We all want the best mental health, as well as physical well-being, for our sons and daughters when we send them off to college. But sometimes they depart with weighty baggage, either known or unknown, over which we, as parents, have little or no control. For example, some students that sailed off to college this past semester may have knowingly departed with a firm diagnosis of bipolar disease. Hopefully they have checked in with the campus health center and availed themselves of all possible educational, medical, and psychological services.
Chances are there were others, perhaps similar in some way to Loughner, who departed with a list of symptoms that have, if anything, increased in intensity or have not been shared with parents or dealt with in any organized manner. I recently came across an excellent resource for students who might be dealing with bipolar disease, or with symptoms they fear might be pointing in that direction http://bipolaryoungadult.com/ The book, Facing Bipolar by Russ Federman and Andy Thomson offers:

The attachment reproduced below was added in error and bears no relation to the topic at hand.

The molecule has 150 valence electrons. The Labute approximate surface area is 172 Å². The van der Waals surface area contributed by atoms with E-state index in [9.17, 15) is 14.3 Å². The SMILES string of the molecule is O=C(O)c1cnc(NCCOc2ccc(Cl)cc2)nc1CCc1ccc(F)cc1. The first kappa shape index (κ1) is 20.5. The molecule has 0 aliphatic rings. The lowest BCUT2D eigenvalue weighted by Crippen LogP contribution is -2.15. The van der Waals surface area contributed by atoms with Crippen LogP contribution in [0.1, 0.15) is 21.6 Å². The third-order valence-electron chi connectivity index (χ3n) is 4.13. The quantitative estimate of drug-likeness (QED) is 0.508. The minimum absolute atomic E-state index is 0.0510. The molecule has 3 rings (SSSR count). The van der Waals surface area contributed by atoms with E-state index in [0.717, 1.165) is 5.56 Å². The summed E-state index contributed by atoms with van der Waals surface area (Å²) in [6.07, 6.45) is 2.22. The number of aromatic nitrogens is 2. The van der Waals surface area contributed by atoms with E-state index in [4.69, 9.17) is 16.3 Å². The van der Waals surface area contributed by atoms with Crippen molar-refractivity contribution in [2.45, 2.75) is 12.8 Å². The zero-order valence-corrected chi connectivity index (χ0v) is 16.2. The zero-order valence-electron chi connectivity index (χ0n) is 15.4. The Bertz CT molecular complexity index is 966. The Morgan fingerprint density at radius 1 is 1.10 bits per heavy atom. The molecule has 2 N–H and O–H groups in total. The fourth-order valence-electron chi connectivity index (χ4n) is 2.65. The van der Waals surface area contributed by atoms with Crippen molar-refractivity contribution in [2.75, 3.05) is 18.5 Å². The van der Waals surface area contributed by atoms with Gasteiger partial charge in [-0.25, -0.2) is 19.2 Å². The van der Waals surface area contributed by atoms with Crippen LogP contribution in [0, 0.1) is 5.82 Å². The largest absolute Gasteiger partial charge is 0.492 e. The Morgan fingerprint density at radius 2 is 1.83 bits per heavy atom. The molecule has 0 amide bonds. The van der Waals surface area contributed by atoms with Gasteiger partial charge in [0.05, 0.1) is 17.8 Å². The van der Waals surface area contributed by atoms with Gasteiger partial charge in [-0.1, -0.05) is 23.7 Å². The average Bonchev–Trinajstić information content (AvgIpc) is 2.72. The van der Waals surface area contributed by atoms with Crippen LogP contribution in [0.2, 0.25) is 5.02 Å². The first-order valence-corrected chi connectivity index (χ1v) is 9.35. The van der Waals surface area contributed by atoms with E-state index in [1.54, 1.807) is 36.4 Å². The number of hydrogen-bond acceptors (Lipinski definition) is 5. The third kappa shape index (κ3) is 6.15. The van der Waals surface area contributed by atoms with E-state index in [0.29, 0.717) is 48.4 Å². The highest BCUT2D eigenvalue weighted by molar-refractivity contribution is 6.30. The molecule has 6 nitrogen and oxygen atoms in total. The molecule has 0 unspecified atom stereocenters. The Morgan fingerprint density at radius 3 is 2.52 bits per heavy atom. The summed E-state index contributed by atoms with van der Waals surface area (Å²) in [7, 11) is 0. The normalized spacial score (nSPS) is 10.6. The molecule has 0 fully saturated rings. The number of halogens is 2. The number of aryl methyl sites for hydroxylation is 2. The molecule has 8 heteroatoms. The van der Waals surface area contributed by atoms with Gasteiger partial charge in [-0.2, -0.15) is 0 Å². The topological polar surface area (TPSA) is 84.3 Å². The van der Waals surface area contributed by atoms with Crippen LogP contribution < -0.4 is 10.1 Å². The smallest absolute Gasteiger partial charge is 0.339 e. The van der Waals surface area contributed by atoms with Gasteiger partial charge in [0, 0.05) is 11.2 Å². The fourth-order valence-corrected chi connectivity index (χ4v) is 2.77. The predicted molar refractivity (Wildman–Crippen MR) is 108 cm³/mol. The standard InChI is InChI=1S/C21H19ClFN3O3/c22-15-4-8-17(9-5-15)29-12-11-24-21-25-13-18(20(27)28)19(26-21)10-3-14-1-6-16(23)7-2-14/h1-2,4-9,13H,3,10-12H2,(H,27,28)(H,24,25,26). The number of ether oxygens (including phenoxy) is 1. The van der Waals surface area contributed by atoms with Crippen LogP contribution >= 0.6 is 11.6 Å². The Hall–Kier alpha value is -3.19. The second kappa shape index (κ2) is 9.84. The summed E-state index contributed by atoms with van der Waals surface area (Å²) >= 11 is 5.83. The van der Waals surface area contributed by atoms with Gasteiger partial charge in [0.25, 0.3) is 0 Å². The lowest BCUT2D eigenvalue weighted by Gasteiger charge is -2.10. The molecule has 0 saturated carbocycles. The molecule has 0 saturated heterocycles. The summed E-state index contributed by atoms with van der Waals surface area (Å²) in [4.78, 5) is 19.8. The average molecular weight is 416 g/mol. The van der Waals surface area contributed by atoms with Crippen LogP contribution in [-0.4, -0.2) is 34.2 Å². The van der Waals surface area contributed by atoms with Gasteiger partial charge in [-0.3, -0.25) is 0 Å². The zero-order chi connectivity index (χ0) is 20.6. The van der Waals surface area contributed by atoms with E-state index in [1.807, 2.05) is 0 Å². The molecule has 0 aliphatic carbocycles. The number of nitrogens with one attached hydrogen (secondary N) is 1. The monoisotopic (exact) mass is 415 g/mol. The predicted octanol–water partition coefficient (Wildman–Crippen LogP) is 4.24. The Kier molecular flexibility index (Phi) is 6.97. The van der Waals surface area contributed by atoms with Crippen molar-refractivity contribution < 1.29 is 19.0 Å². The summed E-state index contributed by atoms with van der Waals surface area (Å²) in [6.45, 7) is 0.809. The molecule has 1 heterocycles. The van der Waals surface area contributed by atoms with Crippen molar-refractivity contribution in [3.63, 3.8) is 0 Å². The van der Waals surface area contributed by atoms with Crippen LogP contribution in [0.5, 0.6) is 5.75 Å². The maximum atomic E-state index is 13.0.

- a concise description of the signs and symptoms of bipolar disorder
- a discussion of the essential combined role of psychotherapy and medication.
- an overview of the multiple complexities of living with bipolar disorder during late adolescence and young adulthood.
Along with the helpful advice on this youtube presentation http://www.youtube.com/watch?v=nsq7QqIveak Drs. Federman and Thomson stress that "it's important you know that a healthy and balanced life with bipolar disorder is possible." While all forms of mental illness may not be so easily managed, early diagnosis and treatment of any mental illness will lead to a better quality of life and perhaps prevent tragedies in the future.